The new links are adjusted to match the city/location and are adjusted slightly for hotels nearby geographic landmarks such as Central Park, Times Square, Midtown or New York Plaza, and based on the types of hotels commonly available in that city such as Luxury, 5 star, 4 star, family or 3 star. For other geographic locations such as Las Vegas it offers Casino, Wedding and Luxury, 5 star and 4 star properties as a filter, but the hotel nearby landmarks produce the interesting results. Also the preference for singular or plural doesn’t seem to affect how this additional search links are included which makes it more complicated when trying to figure out the users intentions to need more refined results.
Google loves MGM?
While it is not clear how these are populated at this stage the MGM casino group seems to gain the most extra promotion by the use of its properties as a filter allows them to show at the top of the results for any refinement. A click on the link for hotels near Luxor refines the users query and the results is an overly friendly result for the Hotel Luxor as shown in the screenshot below. For any competitors not shown in these new local search refinement links it is likely they will experience a massive disadvantage for their Hotel seo campaigns. The expected hotel near links I would expect to see would be mcann airport, the strip, downtown which do not provide a branding benefit to a particular hotel group or landmark property.
Luxor wins at seo
The first 2 paid results are for the Luxor, as well as the first 2 organic results are for Luxor.com with a very powerful 8 internal site links showing meaning that the Luxor controls the local Google results for the top half of the page. The also have the top Google Map result meaning more control of the SERPs and more clicks direct to Luxor.com The influence that these new search refinements will cause competitors is a massive drop in geographic queries and depending on the users search phrase a lot less search traffic from Google and also may affect Luxor affiliate sites and booking sites such as Expedia, Travelocity or Priceline because more traffic will go direct to the hotels website.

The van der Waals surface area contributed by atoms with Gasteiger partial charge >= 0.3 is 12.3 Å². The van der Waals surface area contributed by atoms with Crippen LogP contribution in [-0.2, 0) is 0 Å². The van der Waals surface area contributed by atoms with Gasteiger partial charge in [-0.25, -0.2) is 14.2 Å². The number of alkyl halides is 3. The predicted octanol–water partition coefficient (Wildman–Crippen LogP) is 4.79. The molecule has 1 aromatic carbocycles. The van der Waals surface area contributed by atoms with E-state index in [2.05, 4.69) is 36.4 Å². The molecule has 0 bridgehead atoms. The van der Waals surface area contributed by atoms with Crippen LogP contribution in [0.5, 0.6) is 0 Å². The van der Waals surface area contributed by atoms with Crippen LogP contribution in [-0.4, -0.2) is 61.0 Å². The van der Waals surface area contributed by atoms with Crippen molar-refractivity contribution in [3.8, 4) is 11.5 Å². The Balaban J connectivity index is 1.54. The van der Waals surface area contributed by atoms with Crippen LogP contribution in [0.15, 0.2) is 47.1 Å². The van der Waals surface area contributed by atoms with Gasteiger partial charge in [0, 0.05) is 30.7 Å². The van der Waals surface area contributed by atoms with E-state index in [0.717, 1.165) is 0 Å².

I’m not saying they should not be able to rank very well for local hotel results or they should not be entitled to dominate searches for their brand/hotel but the use of the refinement links does place a significant commercial advantage towards the MGM group at this stage. It is not clear how these are generated or weighted but this does seem likely to cause complications for search agencies working for MGM competitors as they now have a significant disadvantage.
The second interesting part is that these new refinement links are part of the overall Mayday update to the Google interface that has shown an overall decrease in search queries to websites, mostly attributed to less longtail traffic and users are able to better refine their search query meaning less clicks but more search volume and more AdWords displayed. It maybe possible that these links may turn into Google properties similar to Google Maps Real Estate or tie into the recent Hotel listings that Google has been offering on its Maps results.
Author Note: Thank you to Alan Bleiweiss who helped me try and understand how or why Google was doing this.